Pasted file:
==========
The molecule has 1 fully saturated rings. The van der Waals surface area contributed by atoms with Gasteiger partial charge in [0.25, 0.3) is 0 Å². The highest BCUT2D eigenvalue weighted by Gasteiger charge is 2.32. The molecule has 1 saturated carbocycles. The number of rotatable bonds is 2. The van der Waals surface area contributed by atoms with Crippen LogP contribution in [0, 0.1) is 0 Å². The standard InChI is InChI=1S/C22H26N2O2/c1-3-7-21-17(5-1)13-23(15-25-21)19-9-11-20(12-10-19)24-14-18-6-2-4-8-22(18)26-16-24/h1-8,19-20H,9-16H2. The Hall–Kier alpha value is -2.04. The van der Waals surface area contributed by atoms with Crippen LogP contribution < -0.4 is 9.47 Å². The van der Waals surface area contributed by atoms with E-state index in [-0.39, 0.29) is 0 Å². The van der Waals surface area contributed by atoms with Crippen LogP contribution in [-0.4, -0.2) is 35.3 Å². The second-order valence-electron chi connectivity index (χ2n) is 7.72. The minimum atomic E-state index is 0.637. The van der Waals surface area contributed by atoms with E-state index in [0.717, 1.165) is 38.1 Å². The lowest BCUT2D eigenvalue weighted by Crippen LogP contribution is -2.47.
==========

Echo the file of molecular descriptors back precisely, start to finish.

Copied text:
The molecule has 1 fully saturated rings. The van der Waals surface area contributed by atoms with Gasteiger partial charge in [0.25, 0.3) is 0 Å². The highest BCUT2D eigenvalue weighted by Gasteiger charge is 2.32. The molecule has 1 saturated carbocycles. The number of rotatable bonds is 2. The van der Waals surface area contributed by atoms with Crippen LogP contribution in [0, 0.1) is 0 Å². The standard InChI is InChI=1S/C22H26N2O2/c1-3-7-21-17(5-1)13-23(15-25-21)19-9-11-20(12-10-19)24-14-18-6-2-4-8-22(18)26-16-24/h1-8,19-20H,9-16H2. The Hall–Kier alpha value is -2.04. The van der Waals surface area contributed by atoms with Crippen LogP contribution < -0.4 is 9.47 Å². The van der Waals surface area contributed by atoms with E-state index in [-0.39, 0.29) is 0 Å². The van der Waals surface area contributed by atoms with Crippen LogP contribution in [-0.4, -0.2) is 35.3 Å². The second-order valence-electron chi connectivity index (χ2n) is 7.72. The minimum atomic E-state index is 0.637. The van der Waals surface area contributed by atoms with E-state index in [0.717, 1.165) is 38.1 Å². The lowest BCUT2D eigenvalue weighted by Crippen LogP contribution is -2.47.